Rapid prototype parts made through three-dimensional printing are becoming more and more mainstream for a variety of North American manufacturers, even smaller companies.
While the parts - made through stereolithography, laser sintering and other methods - were once common only for the largest manufacturers, lower prices and smaller sizes are making them a viable alternative for nearly everyone.
Companies now can buy a 3-D system for $20,000-$40,000, said consultant Terry Wohlers of Wohlers Associates Inc. in Fort Collins, Colo. Wohlers was interviewed May 2 at the Society of Manufacturing Engineers' Rapid 2007 conference in Detroit.
In 2006, manufacturers bought 4,165 of the units, up from 157 when they first appeared 18 years ago, said Wohlers, whose ``Wohlers Report 2007'' tracks sales of the rapid prototyping equipment. More than two-thirds of the growth has come in the past four years, he said.
``It cuts across so many different industries,'' Wohlers said. ``With these lowered prices, a lot of smaller companies are investing.''
And equipment makers see the potential for even more growth in North America as use of rapid prototyping equipment matures.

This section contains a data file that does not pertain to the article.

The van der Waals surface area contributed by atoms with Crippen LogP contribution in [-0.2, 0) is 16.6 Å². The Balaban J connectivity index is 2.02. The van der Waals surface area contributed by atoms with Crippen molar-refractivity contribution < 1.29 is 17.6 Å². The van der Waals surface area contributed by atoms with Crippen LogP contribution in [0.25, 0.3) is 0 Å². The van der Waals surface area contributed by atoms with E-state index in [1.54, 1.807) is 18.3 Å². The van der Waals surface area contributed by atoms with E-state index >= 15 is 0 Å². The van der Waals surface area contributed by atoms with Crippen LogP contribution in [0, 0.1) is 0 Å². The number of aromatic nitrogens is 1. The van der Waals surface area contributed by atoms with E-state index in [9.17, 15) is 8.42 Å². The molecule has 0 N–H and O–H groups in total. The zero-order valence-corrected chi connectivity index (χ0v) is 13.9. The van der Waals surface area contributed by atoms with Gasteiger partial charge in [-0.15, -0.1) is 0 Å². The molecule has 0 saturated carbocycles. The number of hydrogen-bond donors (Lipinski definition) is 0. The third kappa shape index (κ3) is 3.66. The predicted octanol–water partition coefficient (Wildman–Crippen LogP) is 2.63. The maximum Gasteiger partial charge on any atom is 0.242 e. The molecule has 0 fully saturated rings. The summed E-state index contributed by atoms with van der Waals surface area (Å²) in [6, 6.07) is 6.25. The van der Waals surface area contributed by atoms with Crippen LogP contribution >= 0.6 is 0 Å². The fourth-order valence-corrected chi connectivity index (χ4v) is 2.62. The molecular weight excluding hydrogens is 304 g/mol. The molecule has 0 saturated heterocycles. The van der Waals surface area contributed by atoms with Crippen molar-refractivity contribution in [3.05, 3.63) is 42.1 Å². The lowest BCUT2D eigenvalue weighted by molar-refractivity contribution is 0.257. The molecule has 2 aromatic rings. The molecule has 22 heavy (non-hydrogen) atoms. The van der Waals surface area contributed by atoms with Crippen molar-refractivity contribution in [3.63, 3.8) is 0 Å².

The machines easily can turn out a few hundred - or even a few thousand - parts ready for use, Wohlers said. That makes them practical for low-volume production targeting the medical, dental and aerospace industries. Even jewelry manufacturers are looking at ways to use low volume, he said.
Germany's EOS GmbH used its own laser sintering to make 23 different parts in its new Formiga P 100, said Alex Dick, application engineer for the firm based in Munich.
EOS is targeting the U.S. for much of its growth, said Peter Klink, executive vice president of global sales and support.
Last year, the company registered $71 million in global sales, but its presence in North America has been little more than a curiosity so far, Klink said. It has 480 laser sintering machines in use in Europe and 120 in Asia. In North America there are only 42 used.
More than 77 percent of the prototype equipment machines sold in the U.S. in 2006 came from Stratasys Inc. of Eden Prairie, Minn., and Z Corp. of Burlington, Mass., Wohlers said.
With the introduction of the Formiga to North America during Rapid 2007, EOS is beefing up its offerings and its sales and technical experience in the region.
``We are growing rapidly in North America,'' said James Fendrick, vice president for North America.
The Formiga has a compact footprint, measuring 3-feet-by-4-feet and 6 feet tall, and turns out prototypes with different nylon resin blends.
Laser sintering is a top choice to move from prototypes to low-volume production, Wohlers said, along with Stratasys' FDM technology. He expects rapid manufacturing - also called digital manufacturing for its ability to move directly from computer designs to finished parts - to be the next major growth area for 3-D printers.